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Lee Radziwill, sister of Jackie Kennedy, dies

Updated February 17, 2019 - 2:35 pm

NEW YORK — Lee Radziwill, the stylish jet setter and socialite who found friends, lovers and other adventures worldwide while bonding and competing with her sister Jacqueline Kennedy, has died. She was 85.

Anna Christina Radziwill told The New York Times her mother died Friday of what she described as natural causes. The Associated Press left messages Saturday and Sunday for the family.

The husky-voiced Radziwill shared her older sister’s affinity for fashion and globe-trotting, as well as her dark, wide-set eyes and high cheekbones. They were confidantes as young women, and Radziwill was a frequent guest at the White House during President John F. Kennedy’s administration. She was with the president when he made a trip to London in 1961, and Kennedy was godfather to Radziwill’s daughter, Anna Christina.

The Kennedys and Radziwills spent Christmases together in Palm Beach, Florida, and the sisters traveled to India and Pakistan. Radziwill helped select the wardrobe for what became one of Jackie’s signature moments — her trip to Paris with her husband in 1961.

“She had to travel a lot and liked to have me with her,” Radziwill wrote in “Happy Times,” a memoir published in 2001, seven years after her sister’s death. “Apart from mutual affection, I think our strongest bond was a shared sense of humor.”

But tensions emerged after Kennedy’s assassination, in 1963.

Radziwill had worried that her brother-in-law’s ascent would overshadow her and told Gloria Steinem for a McCall’s magazine interview that her life during the JFK years was “so limited, so . jet-set, empty, cold, and not true.”

In 1968, Jackie wed the Greek billionaire Aristotle Onassis, whom Lee herself had once thought of marrying, only to have her sister urge her not to. Friends would say Radziwill felt betrayed and never entirely forgave Jackie.

Radziwill’s life apart from her sister was eventful enough. She married a prince, Stanislas Radziwill of Poland, and had two children, Anthony and Anna Christina.

There were friendships with Steinem, Rudolf Nureyev, Andy Warhol and Truman Capote, whom she joined for a 1972 Rolling Stones tour.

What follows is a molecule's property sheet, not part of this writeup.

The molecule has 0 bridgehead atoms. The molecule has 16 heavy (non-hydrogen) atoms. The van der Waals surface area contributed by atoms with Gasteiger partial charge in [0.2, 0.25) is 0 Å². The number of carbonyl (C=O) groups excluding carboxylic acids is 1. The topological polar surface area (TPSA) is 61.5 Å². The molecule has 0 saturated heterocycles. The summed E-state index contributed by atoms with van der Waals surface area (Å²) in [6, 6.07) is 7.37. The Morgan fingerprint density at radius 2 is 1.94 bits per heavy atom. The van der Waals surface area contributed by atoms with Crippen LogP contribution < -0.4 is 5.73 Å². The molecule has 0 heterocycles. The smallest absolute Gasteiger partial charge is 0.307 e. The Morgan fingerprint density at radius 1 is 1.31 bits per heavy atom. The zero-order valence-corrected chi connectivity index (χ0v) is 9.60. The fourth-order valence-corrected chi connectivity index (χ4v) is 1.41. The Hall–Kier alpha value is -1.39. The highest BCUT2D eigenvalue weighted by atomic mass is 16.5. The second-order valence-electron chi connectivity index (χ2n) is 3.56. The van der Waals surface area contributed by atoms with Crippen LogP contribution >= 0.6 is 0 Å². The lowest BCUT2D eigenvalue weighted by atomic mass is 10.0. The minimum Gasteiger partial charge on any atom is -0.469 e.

“I can see how people found him (Mick Jagger) sexy,” she told interviewer Sofia Coppola for a 2013 New York Times story. “But I found him a little repulsive.” (Keith Richards would call her “Princess Radish.”)

She began work on a film with collage artist and photographer Peter Beard about her childhood in East Hampton, New York. But after a few creative evolutions, and the introduction of filmmakers Albert and David Maysles, it became “Grey Gardens,” the classic documentary about her eccentric aunt and cousin.

Edith Bouvier Beale and her eponymous daughter were immortalized in the 1975 release, later a Broadway musical and Emmy-winning HBO movie.

Radziwill also made forays into interior decorating and fashion event planning. A brief, unhappy acting career in the 1960s proved she was best at playing Lee Radziwill, with critics panning her work in a stage production of “The Philadelphia Story” and a TV adaptation of the Otto Preminger film “Laura.”

Another scrapbook memoir, “One Special Summer,” was a 1974 release that followed her first trip to Europe when she was 18, chaperoned by Jackie, then 22. At the end of the trip, the two put together a collection of drawings, photos and handwritten anecdotes about their voyage. They created the book originally to thank their mother for the trip.

In the introduction to her memoir, Radziwill wrote that “so much has already been said about my family and the people I was close to, that it would be more enjoyable to only remember the best times with them.”

It seemed at times that tragedy followed tragedy. In the aftermath of the death of her beloved nephew, John F. Kennedy Jr., on July 16, 1999, her own son died of cancer less than a month later, on Aug. 10, at age 40. Anthony Radziwill had been the best man at Kennedy’s wedding.

Her 10-year marriage to Herbert Ross, her third husband, ended that year, as well. The choreographer and award-winning director of “Funny Girl” and “Steel Magnolias” died in 2001.

Born Caroline Lee Bouvier on March 3, 1933, in New York City, she was the second daughter of John V. Bouvier III and Janet Norton Lee. They divorced in 1940. She attended Miss Porter’s School and Sarah Lawrence College, and was introduced to society in 1950.

Her first marriage was to Michael Canfield in 1953. The marriage ended in divorce and was later annulled. Canfield died in 1969.

She married Radziwill, a descendent of Polish royalty who became an English subject, in 1959. They divorced in 1974. He died nearly two years later.

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Former Associated Press writer Suzanne Boyle in New York contributed to this report.

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